Can algae help to fix our broken food system? Dr Jean-Paul Cadoret is Chief Scientific Officer at Algama and President of the European Algae Biomass Association. At the New Food Conference, which takes place on 10-11 October at Anuga in Cologne, he will share his passion for these tiny organisms. Here, he gives us a glimpse of his vast expertise and explains why algae is surely a key food of the future.
Dr Cadoret, algae comprise a large and diverse group of organisms. What exactly are we talking about?
Algae are the origin of all terrestrial plants. By colonising the land a few hundred million years ago, green microalgae gave rise to all known land plants. Their number alone gives an idea of the magnitude of the potential: to date, it is believed that there are several million species of algae (in comparison: there are about 400 000 species of terrestrial plants). Of these, 70,000 have been identified, and a little less than 100 are used in fields such as healthcare and cosmetics. Only about 30 species of algae are authorised by European regulations for human consumption, including only five microalgae species.
Where do you see the untapped potential of algae?
The exploitable biological potential of algae lies largely in their uniqueness: they have high protein content as well as unknown and atypical enzymatic processes. Their varied biology and biodiversity allow them to evolve in extreme habitats and environments. This immense diversity, revealed after decades of research, offers a vast field of possibilities for biotech applications. We can utilise this biological and biochemical power to produce carbohydrates, oils, vitamins, and even hydrocarbons and biodegradable plastics. As such, we can call them the plants of the future, without hesitation.
What role are algae going to play in future food supply?
We are just beginning to see the potential for algae applications. Apart from aquaculture, where they are used as feed for fish and shrimp farming, there are still very few algae initiatives in the food sector. But this is set to change! Algae offer a multitude of opportunities for biotech applications.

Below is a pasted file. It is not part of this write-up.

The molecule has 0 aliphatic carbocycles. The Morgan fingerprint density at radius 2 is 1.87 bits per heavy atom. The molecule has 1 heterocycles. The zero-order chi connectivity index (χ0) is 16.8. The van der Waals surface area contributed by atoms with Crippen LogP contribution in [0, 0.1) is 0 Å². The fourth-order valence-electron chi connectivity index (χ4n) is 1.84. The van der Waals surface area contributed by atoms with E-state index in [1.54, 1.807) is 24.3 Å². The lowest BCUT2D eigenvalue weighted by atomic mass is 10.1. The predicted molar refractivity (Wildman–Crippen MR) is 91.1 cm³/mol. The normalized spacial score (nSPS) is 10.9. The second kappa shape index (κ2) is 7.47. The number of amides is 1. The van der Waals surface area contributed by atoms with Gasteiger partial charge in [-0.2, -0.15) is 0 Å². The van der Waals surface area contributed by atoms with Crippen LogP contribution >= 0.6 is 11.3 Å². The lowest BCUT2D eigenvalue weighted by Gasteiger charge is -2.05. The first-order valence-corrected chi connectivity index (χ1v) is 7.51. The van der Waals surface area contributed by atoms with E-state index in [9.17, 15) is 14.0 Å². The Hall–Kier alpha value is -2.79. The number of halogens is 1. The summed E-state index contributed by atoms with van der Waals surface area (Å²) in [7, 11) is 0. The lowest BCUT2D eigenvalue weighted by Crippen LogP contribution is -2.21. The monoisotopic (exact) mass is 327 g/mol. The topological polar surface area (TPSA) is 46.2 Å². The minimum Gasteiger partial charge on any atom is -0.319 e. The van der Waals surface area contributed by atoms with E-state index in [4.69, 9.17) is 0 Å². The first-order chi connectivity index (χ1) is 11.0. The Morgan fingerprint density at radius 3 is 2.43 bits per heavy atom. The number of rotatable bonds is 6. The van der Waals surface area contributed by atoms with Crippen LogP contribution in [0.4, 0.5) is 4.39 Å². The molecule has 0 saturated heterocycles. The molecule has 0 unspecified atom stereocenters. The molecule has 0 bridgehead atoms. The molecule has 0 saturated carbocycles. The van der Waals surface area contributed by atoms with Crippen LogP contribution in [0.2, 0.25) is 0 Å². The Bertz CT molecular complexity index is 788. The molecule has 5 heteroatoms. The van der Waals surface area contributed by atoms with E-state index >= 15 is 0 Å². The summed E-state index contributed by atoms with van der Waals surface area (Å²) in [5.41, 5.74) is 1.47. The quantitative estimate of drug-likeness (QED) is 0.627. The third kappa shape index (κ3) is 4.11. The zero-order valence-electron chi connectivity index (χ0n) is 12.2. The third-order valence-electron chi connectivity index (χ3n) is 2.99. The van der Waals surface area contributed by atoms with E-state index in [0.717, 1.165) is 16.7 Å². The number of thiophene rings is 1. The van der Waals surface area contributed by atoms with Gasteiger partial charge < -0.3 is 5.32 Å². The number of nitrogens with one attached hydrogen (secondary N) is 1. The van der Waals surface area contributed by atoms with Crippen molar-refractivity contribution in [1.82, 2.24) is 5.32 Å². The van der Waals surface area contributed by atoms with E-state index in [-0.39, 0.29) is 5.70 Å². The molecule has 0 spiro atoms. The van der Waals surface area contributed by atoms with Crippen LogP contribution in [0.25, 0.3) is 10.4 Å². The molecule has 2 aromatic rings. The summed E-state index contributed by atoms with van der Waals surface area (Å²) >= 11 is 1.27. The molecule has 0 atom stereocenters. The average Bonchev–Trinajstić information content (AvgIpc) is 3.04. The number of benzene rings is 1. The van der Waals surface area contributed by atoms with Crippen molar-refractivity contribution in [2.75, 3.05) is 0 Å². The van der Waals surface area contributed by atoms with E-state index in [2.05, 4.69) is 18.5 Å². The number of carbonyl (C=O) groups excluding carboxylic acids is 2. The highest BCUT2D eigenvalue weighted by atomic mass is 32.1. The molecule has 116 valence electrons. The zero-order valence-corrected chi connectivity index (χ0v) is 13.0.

It is possible to extract ingredients from algae in massive quantities, thus tapping into a potentially inexhaustible source of alternative protein. Additionally, algae can provide all the nutrients needed for a balanced diet, including essential minerals and trace elements – and, when properly formulated, without sacrificing taste. Until now, efforts around using algae for food have focused on production systems, via cultivation or harvesting. However, there is still a lot of untapped potential for developments in extracting, processing, and formulating algae in order to access their nutritional value. Algama has been successfully tackling this downstream valorisation since 2013.
How can algae contribute to healthy oceans?
Algae contribute massively to maintaining healthy ecosystems. They absorb excess CO2 in the water column, use nitrates and phosphates discharged into the sea, and provide refuges and spawning grounds for living organisms. They are thus some of the most promising means to counter current and predicted imbalances. Additionally, they fix marine soils and attenuate violent swells. And, last but not least, they do not compete for agricultural land.
Algae-based food products are not just for consumers who are concerned about their diet. They offer the possibility of significantly increasing world food production, thus positively impacting the future, particularly that of the oceans and the planet.
Thank you for the interview, Dr Cadoret.
If you’d like to learn more about the vast potential of algae, make sure that you don’t miss Jean-Paul Cadoret’s presentation at the New Food Conference on 10-11 October. Get your ticket now!